Your cat is the ruler of your home. You might think of it as a pet, but you probably succumb to its every whim. Moving to a better house can be seen as an improvement, especially a bigger one or one in a more rural part of town. However, getting your cat there can be a bit of a problem.
Cats should be fine with short or extended trips. A long drive should be fine, as long as your cat is secured in the car. Open windows are a no-no, and your cat should be in its carrier if it is unattended. Bring along a few cans of cat food (as bribes) and bottles of water for longer trips. If your cat is a bit tense, bring along its favorite catnip toy, or sprinkle its carrier with catnip to calm it down.
Don’t leave your cat unattended in your vehicle’s storage compartment, even if you’re using a van. Cats will salivate in tense situations, making them more prone to dehydration and heatstroke. Don’t bother trusting moving companies with your cat. Most moving companies have no idea how to handle a pet. Your cat will probably have a miserable time inside its carrier the whole trip, and it would be lucky if the movers even bother to feed it or give it water. For longer trips, you can probably take your cat on the same flight. Most cats have no problems flying.
However, if your cat is a Persian, Munchkin, Scottish Fold, or any other flat-faced breed, it might encounter problems due to altitude. It’s safer for flat-faced breeds to travel by car, even for long journeys. Cats with underlying conditions (that is, almost every breed there is) also face higher risks of death and injury in flights due to poor ventilation, extremely hot or cold temperatures, and rough handling. If you’re traveling by air, it’s best to leave your cat with a pet transport service instead of bringing it along. Pet transport prices vary by distance, but your cat will be safe in the hands of trained professionals who will ensure its safety.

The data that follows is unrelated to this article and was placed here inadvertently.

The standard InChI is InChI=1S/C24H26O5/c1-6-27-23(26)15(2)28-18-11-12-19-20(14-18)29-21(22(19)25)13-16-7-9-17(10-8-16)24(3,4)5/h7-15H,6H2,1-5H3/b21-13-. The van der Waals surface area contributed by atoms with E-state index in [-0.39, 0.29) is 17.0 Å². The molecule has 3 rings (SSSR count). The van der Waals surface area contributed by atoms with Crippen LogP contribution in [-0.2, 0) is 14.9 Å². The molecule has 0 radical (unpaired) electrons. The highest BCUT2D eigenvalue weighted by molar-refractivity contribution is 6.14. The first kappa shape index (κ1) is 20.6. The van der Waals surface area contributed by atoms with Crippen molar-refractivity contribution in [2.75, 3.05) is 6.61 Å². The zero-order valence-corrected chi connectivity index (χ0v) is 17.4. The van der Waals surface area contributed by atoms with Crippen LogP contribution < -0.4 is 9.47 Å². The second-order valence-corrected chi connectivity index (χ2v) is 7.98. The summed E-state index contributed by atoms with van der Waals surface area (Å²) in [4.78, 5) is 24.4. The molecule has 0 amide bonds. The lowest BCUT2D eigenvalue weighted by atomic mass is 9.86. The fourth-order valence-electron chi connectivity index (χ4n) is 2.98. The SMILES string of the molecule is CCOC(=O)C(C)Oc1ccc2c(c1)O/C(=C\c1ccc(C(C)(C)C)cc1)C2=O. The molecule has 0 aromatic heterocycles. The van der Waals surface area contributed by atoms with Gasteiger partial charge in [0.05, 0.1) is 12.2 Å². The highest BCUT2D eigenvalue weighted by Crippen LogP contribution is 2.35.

A big house might be too much to take in for your cat. If your cat is an indoor cat, keep it in its carrier and take a short tour of the house and try to identify the places where your cat might exit the house. Try to keep your cat in a small enclosed room in its first few days, but place a few familiar things in the room to keep it calm. A small room will act as its home base where it would feel protected.
Once your cat settles down, allow your cat to explore its new home slowly. Give it free rein but take measures to keep it inside the house. Even if your cat is used to the outdoors, a new environment exposes it to new dangers that it might not be aware of. Place a few litter boxes outside your cat’s “main room” and try to accompany it on its journey to assure it of the safety of its surroundings.
Loud or new noises can be unsettling to cats. Moving to the city from a rural area or vice versa can expose your cat to new sounds that it could find threatening or enticing. If your cat can’t settle immediately due to background noise, it might need to stay in its room for a week or two to adjust.
A new environment can pose dangers to your cat. Rural settings have wild animals and predators, while cities have motor vehicles and the like. Even changes in weather and altitude can cause problems in your cat. Living in elevated states like Utah or Colorado can leave your cat dehydrated without the proper measures. Flat-faced breeds might also have problems breathing the thinner and dryer air in their first few months of moving in. Hot and humid states like Florida or Hawaii will also pose big problems for the furrier Persian, Siberian, or Maine Coon.
However, keeping the air conditioning on should solve most problems. If your cat must go outside, make sure its trips are short and accompanied. Note the possible dangers of the new environment, and get in touch with a local veterinarian for more information.
Moving won’t be the same if you can’t take your precious pets with you. Learn what to prepare and what to expect during your move to ensure your cat’s safety and comfort.